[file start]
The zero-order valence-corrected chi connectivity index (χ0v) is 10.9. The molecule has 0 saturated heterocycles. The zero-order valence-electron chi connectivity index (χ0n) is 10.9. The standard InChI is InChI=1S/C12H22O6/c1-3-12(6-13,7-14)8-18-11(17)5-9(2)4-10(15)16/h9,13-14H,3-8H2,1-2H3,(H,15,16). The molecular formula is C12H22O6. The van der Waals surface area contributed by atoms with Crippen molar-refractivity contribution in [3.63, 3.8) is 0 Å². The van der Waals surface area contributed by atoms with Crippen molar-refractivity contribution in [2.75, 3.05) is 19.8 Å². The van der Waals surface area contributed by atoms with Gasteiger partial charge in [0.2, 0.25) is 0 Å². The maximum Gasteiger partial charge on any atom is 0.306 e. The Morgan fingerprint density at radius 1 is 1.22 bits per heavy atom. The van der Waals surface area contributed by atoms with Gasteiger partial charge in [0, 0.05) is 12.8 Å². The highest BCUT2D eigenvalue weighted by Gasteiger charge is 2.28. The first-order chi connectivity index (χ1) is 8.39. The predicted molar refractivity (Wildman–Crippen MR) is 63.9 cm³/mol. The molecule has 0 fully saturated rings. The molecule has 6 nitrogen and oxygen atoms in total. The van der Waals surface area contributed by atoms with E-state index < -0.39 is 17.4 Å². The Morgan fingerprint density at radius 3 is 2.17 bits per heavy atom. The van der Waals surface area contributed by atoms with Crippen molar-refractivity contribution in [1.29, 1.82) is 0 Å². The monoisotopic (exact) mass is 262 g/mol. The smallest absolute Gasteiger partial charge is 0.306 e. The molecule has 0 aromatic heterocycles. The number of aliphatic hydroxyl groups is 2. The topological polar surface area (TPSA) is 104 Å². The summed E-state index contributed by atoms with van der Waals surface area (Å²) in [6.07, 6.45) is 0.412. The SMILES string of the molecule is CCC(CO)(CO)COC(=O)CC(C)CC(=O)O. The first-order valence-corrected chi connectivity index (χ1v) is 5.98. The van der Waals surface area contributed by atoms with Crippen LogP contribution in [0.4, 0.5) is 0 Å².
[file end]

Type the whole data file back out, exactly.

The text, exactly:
The zero-order valence-corrected chi connectivity index (χ0v) is 10.9. The molecule has 0 saturated heterocycles. The zero-order valence-electron chi connectivity index (χ0n) is 10.9. The standard InChI is InChI=1S/C12H22O6/c1-3-12(6-13,7-14)8-18-11(17)5-9(2)4-10(15)16/h9,13-14H,3-8H2,1-2H3,(H,15,16). The molecular formula is C12H22O6. The van der Waals surface area contributed by atoms with Crippen molar-refractivity contribution in [3.63, 3.8) is 0 Å². The van der Waals surface area contributed by atoms with Crippen molar-refractivity contribution in [2.75, 3.05) is 19.8 Å². The van der Waals surface area contributed by atoms with Gasteiger partial charge in [0.2, 0.25) is 0 Å². The maximum Gasteiger partial charge on any atom is 0.306 e. The Morgan fingerprint density at radius 1 is 1.22 bits per heavy atom. The van der Waals surface area contributed by atoms with Gasteiger partial charge in [0, 0.05) is 12.8 Å². The highest BCUT2D eigenvalue weighted by Gasteiger charge is 2.28. The first-order chi connectivity index (χ1) is 8.39. The predicted molar refractivity (Wildman–Crippen MR) is 63.9 cm³/mol. The molecule has 0 fully saturated rings. The molecule has 6 nitrogen and oxygen atoms in total. The van der Waals surface area contributed by atoms with E-state index < -0.39 is 17.4 Å². The Morgan fingerprint density at radius 3 is 2.17 bits per heavy atom. The van der Waals surface area contributed by atoms with Crippen molar-refractivity contribution in [1.29, 1.82) is 0 Å². The monoisotopic (exact) mass is 262 g/mol. The smallest absolute Gasteiger partial charge is 0.306 e. The molecule has 0 aromatic heterocycles. The number of aliphatic hydroxyl groups is 2. The topological polar surface area (TPSA) is 104 Å². The summed E-state index contributed by atoms with van der Waals surface area (Å²) in [6.07, 6.45) is 0.412. The SMILES string of the molecule is CCC(CO)(CO)COC(=O)CC(C)CC(=O)O. The first-order valence-corrected chi connectivity index (χ1v) is 5.98. The van der Waals surface area contributed by atoms with Crippen LogP contribution in [0.4, 0.5) is 0 Å².